Where is the Island of Misfit Humans?

Written By: Sue  Wirick

There is a children’s Christmas story about an island, “the Island of Misfit Toys”, where broken or lost toys go. All of the toys on the island are very sad and lonely until an Elf discovers the Island and tells Santa about the toys. Santa comes and rescues the misfit toys, fixes them and finds children to play with the toys. Surely a happy ending for all. As an adult, I’m wondering where the Island of Misfit Humans is located. Is there a place on the East End for our misfits, the mentally ill, our broken humans, who have little or no hope for a bright future. An island where some “Santa Claus” will find and rescue them and there will be a happy ending. Is this island located near the subway stop in East Hampton? In the center of the pond with the giant eel?
We live in one of the wealthiest communities in the US and yet the programs to help the misfits of our community, the mentally ill, are nearly non-existent and the few programs that are available have wait lists that are months to years long. I know this because we have a son who is mentally ill. Except for the less than 2 hours each month when he sees his psychiatrist we are his sole support. We are retired and at some point we will not be able to take care of him. What does he do then? There was a post on the web about a 48 year old man with a 78 year old mother. The mother had placed him in a group home because she was no longer healthy enough to look after him. He was thrown out of that group home, went into a new group home and was thrown out of there for rowdiness. At the end of the post the 48 year old man had been let out of a psychiatric hospital for the 2nd time in a few months and no one had bothered to check to see if he had any where to go. He was living on the streets. I’m not sure where this incident occurred, but I can see this being the future scenario for our son.
My son asked me this morning, “Why didn’t you train me to take care of myself?”. My silent response to myself was, “Gee, I don’t know, Hon, we were pretty impressed we managed to keep you from running around the neighborhood stark naked yelling at your voices. Somehow training you to become a productive member of society never got onto the agenda”. But he’s right. Given the correct, and extensive therapy he could (and maybe perhaps still can) become capable of taking care of himself and working. But this kind of therapy is well beyond our capabilities. And pretty much beyond the capabilities of any programs we’ve encountered over the last 11 years in or east of Stony Brook.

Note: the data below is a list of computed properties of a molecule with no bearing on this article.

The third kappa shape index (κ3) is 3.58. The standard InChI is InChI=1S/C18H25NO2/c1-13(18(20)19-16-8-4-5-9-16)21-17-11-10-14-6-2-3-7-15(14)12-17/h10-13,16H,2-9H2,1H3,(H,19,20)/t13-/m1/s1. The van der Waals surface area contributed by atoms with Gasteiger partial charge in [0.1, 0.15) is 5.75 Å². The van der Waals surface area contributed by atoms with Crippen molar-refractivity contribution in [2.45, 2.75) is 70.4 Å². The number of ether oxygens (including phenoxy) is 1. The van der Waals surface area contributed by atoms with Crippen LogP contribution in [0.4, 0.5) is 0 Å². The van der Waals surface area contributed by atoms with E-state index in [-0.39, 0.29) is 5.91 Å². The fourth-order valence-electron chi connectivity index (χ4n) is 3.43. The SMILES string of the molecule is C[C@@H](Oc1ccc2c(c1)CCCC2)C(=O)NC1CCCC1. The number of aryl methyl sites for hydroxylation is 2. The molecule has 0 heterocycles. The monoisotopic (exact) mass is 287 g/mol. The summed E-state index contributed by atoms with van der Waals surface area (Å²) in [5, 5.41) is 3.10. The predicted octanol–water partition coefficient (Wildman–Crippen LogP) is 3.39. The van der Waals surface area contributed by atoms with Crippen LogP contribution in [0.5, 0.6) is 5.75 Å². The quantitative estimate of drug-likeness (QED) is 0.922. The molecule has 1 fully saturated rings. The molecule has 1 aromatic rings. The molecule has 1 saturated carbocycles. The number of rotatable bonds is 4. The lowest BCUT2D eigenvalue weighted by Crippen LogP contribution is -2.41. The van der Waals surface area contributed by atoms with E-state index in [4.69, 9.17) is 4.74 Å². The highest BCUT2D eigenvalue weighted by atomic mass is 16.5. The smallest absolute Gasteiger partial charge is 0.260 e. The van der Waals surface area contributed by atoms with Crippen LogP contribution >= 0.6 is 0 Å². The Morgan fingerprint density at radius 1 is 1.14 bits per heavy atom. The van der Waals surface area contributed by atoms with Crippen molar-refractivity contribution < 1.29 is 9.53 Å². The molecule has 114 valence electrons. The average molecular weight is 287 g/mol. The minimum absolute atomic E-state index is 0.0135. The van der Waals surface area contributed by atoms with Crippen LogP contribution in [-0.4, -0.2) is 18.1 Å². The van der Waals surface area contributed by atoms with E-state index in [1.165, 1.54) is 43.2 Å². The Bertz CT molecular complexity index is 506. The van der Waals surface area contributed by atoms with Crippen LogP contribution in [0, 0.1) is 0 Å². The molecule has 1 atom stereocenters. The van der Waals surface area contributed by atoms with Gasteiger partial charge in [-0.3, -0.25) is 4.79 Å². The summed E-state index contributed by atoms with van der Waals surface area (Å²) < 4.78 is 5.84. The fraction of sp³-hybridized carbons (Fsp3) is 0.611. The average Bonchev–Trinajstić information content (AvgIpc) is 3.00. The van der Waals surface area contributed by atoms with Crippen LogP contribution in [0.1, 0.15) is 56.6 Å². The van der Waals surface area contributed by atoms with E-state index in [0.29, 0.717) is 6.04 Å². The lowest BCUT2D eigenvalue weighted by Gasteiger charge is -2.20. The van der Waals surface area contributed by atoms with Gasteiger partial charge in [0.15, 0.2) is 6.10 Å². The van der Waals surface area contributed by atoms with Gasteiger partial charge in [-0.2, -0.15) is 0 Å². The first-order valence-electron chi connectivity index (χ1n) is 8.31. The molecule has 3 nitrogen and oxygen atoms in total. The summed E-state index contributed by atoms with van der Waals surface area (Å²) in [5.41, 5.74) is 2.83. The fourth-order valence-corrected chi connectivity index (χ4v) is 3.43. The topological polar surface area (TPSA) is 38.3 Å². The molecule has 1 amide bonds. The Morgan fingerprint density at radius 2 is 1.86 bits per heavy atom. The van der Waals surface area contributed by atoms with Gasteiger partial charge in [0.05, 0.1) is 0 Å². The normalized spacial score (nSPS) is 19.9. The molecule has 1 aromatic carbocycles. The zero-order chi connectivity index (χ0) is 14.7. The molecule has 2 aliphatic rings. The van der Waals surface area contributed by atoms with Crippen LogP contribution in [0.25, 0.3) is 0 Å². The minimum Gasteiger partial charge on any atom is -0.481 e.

Imagine you are in excruciating pain. The doctor prescribes a medication that sedates you but doesn’t address the pain. Nor does the doctor try to find the root cause of the pain. The side effects from this medication are horrendous but the doctor tells you to keep taking it because by some divine intervention the medication may start working. Plus, this pain could be lessen by extensive physical therapy but none is prescribed. Welcome to the world of the mentally ill.
The mentally ill need “boot camp” programs, not a peer support group made up of 5 recovering alcoholic women over the age of 50 when you are a 22 years old male suffering from schizophrenia. Our son and others like him need extensive training not very different from the rehabilitation programs someone with extensive brain damage would receive, where a suite of therapists would teach you how to walk and talk again. The mentally ill need programs on this level, too, where they are taught coping and other techniques (cognitive behavioral therapy). Not a “let us load you up with ridiculous amounts of antipsychotic drugs so all you are capable of doing is sleeping 20 hours a day but well, you aren’t bothering anyone so we’ve done a good job” program but a program that actually addresses the problems and trains individuals so they can get jobs. Being employed is significantly beneficial to the majority of the mentally ill, giving them a sense of self worth and is also beneficial to society as a whole.
Why doesn’t some kind, generous East End philanthropist or group of philanthropists build an Institute on the East End for the mentally ill; for the lost bipolar, schizophrenic, manic depressive misfits that have little hope for much of a future. An Institute for Mental Health that would attract world class clinicians and therapists.
Southampton Hospital lists only contact information for local psychiatrists on their webpage, as does Peconic Bay Medical Center. The Eastern Long Island Hospital in Greenport has a 23 bed acute psychiatric unit but pales in comparison to NY Presbyterian Hospital and its out patient clinics like the Columbia University Lieber Recovery and Rehabilitation Clinic in Manhattan which offers extensive outpatient services including cognitive remediation; life skills coaching; and work placement to name a few. The combined population of Southampton, East Hampton and Riverhead Townships, according to the 2010 US census was 111,753. At any one point in time about 10% of the population is experiencing a serious mental health crisis. This means that at any one point in time, 11,175 individuals in these 3 townships require psychiatric services and near as I can tell, we have one, 23 bed unit in Greenport. To say the need is dire really is an understatement. Where this institution should be built, how many beds, what sort of in and out patient programs to offer, these are all just logistics, things to be worked out by people educated to do this. The real point is to get started by laying down the first (golden) brick. To give someone hope, to give them back their lives, I can’t imagine a greater gift.